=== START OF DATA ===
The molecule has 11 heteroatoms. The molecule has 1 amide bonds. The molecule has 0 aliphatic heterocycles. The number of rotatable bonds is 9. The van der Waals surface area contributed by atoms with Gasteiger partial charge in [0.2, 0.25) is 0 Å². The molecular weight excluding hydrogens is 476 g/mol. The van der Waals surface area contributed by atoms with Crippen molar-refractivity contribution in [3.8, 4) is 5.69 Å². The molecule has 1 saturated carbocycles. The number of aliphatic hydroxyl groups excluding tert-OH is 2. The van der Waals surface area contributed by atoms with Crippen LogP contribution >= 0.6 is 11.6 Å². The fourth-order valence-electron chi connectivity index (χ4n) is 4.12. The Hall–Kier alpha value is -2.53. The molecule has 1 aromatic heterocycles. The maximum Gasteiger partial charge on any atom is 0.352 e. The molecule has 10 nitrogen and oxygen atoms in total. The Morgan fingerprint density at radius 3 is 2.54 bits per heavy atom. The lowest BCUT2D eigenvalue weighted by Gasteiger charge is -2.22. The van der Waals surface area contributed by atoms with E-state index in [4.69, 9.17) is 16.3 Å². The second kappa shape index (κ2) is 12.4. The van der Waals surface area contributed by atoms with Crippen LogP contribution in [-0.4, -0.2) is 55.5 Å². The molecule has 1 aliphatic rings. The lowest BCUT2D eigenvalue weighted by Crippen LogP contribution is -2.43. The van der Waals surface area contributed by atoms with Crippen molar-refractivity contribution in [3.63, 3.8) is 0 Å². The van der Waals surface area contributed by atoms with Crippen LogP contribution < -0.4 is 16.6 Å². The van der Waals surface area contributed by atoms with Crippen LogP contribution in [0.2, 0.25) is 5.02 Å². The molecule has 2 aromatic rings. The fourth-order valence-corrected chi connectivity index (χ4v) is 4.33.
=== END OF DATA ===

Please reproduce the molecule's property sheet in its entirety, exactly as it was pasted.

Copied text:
The molecule has 11 heteroatoms. The molecule has 1 amide bonds. The molecule has 0 aliphatic heterocycles. The number of rotatable bonds is 9. The van der Waals surface area contributed by atoms with Gasteiger partial charge in [0.2, 0.25) is 0 Å². The molecular weight excluding hydrogens is 476 g/mol. The van der Waals surface area contributed by atoms with Crippen molar-refractivity contribution in [3.8, 4) is 5.69 Å². The molecule has 1 saturated carbocycles. The number of aliphatic hydroxyl groups excluding tert-OH is 2. The van der Waals surface area contributed by atoms with Crippen LogP contribution >= 0.6 is 11.6 Å². The fourth-order valence-electron chi connectivity index (χ4n) is 4.12. The Hall–Kier alpha value is -2.53. The molecule has 1 aromatic heterocycles. The maximum Gasteiger partial charge on any atom is 0.352 e. The molecule has 10 nitrogen and oxygen atoms in total. The Morgan fingerprint density at radius 3 is 2.54 bits per heavy atom. The lowest BCUT2D eigenvalue weighted by Gasteiger charge is -2.22. The van der Waals surface area contributed by atoms with E-state index in [4.69, 9.17) is 16.3 Å². The second kappa shape index (κ2) is 12.4. The van der Waals surface area contributed by atoms with Crippen LogP contribution in [-0.4, -0.2) is 55.5 Å². The molecule has 1 aliphatic rings. The lowest BCUT2D eigenvalue weighted by Crippen LogP contribution is -2.43. The van der Waals surface area contributed by atoms with Crippen molar-refractivity contribution in [3.63, 3.8) is 0 Å². The van der Waals surface area contributed by atoms with Crippen LogP contribution < -0.4 is 16.6 Å². The van der Waals surface area contributed by atoms with Crippen LogP contribution in [0.2, 0.25) is 5.02 Å². The molecule has 2 aromatic rings. The fourth-order valence-corrected chi connectivity index (χ4v) is 4.33.